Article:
But the issue at hand is mostly that the user-curated tags are often wrong or they spark debates over whether or not a game like MidBoss is actually LGBTQIA+ or whether Isaac is a Roguelike or a Roguelite, which in itself is a silly debate but because of its existence, Steam often tags games as Roguelites and Roguelikes, which is weird. If enough people tag Isaac as a Third Person Shooter, it would end up saying that it indeed is a third person shooter, even if it’s wrong.

Anyways, if you need help organising your mess there, let me know! Lovely post though. :)

    Naithin · June 25, 2021 at 10:22 am

    Until at least ‘OR’ tag conditional selects are possible, I don’t think I’ll be going back to the Dynamic Library setup.

    I think the issue is one of comparison — the genre categories I used to have setup by hand were just simply better than the automated ones.

    The fact that they are automated doesn’t outweigh that for me any more, so going back to the drawing board on how I might want categories to work, and playing around with ideas like the ‘When did I purchase / add it to my library’ one. :)

Rakuno · June 25, 2021 at 3:00 am

The problem with tags is, if I am understanding it correctly, they are added by the community. And any community large enough will have it’s shares of trolls. For example, I swear there are trolls that put Sexual Content/Nudity tags in every visual novel on Steam regardless if it has it or not.

There were other games in the past where I saw tags that clearly didn’t match the game and were just the community trolling but unfortunately I can’t recall any of the top off my head.

So, yeah, using store tags as a form of organization is probably not as useful as it sounds.

Anyway, hope you find a new form of organization that works better for you.

    Naithin · June 25, 2021 at 10:25 am

    Thanks Rakuno, and yes you’re 100% right — the store tags are by and large community driven.

    I believe publishers / developers can preseed their game with some tags, but there isn’t any way at this point in time to ONLY use publisher driven tags rather than the community ones.

Jeromai · June 26, 2021 at 12:45 am

I gave up using tags the moment I tried to create an “interactive fiction” collection and realized that not all of my text-based choose-your-own-adventure games were filed under it; while a whole slew of other games with no text and barely any interactivity – aka walking simulators – also appeared under the category. “…” Patently, whoever tagged them does not share a similar definition of the phrase.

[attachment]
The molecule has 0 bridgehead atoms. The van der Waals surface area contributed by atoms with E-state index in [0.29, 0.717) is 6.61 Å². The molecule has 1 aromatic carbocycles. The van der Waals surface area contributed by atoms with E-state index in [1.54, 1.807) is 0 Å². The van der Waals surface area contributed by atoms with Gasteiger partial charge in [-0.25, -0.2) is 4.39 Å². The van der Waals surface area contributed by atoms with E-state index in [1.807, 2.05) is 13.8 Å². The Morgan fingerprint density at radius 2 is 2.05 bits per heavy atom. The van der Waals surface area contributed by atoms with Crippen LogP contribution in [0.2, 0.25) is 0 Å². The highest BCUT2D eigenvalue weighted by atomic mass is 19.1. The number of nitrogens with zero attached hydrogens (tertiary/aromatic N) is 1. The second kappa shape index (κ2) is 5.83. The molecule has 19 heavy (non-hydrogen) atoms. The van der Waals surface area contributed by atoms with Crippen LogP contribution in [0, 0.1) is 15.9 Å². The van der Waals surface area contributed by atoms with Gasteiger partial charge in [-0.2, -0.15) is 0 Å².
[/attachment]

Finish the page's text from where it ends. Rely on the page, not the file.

After some desultory attempts at manually sorting games into categories and having oodles of trouble with those hybrids that straddled various genres, I realized that sorting games into categories wasn’t really working for me. I don’t actually go “Hmm, today I feel like a First Person Shooter, what FPSes do I own?” It’s way too general. I go by specific impressions of particular games and it usually winds up being a typed search by name.

So now I leave it mostly on Recently Played and just scroll or search as needed.

The Steam collections I’ve put to use as a sort of after-I’ve-played filing box, where they go into score categories: 1-2 means a “I never want to see them again” folder, 3-6 is a “meh, might revisit when really bored” folder, 7-8 are the “pretty fun, might revisit these now and then” group, and 9-10 are the “hell, yes, favorite games, much loved, revisit all the time” bunch.

Anyway, your timing is impeccable. The Steam sale is here! Yay, the Steam sale is here! We won’t see another until the Winter sale! Or maybe Black Friday! Or Halloween! But surely, we’ll want to play lots of cool games between now and then!

    Naithin · June 26, 2021 at 2:52 am

    I like your idea of a rating based categorisation. And the fact I also rarely look for a game by category is the only reason I lasted so long without bothering to fix the tagging issue.

    But the fact it was so… off… finally irked me enough to do something about it. Right now going down the path of rating things primarily by when I obtained them. But I’ve only done 2021 by month and 2020 as a whole year so far.

    And also only ones bought directly in Steam. A lot of the ones I picked up in a bundle I’m likely to throw into effectively a trash category. Ok, perhaps that’s a little harsh. But certainly an, ‘I’m almost certain I won’t play any of these’ category.

    Maybe I’ll supplement all this with a post-play rating system similar to yours as well though. I dunno. I’m not in any particular rush right now, just glad to be done with the dynamic categories for the moment. xD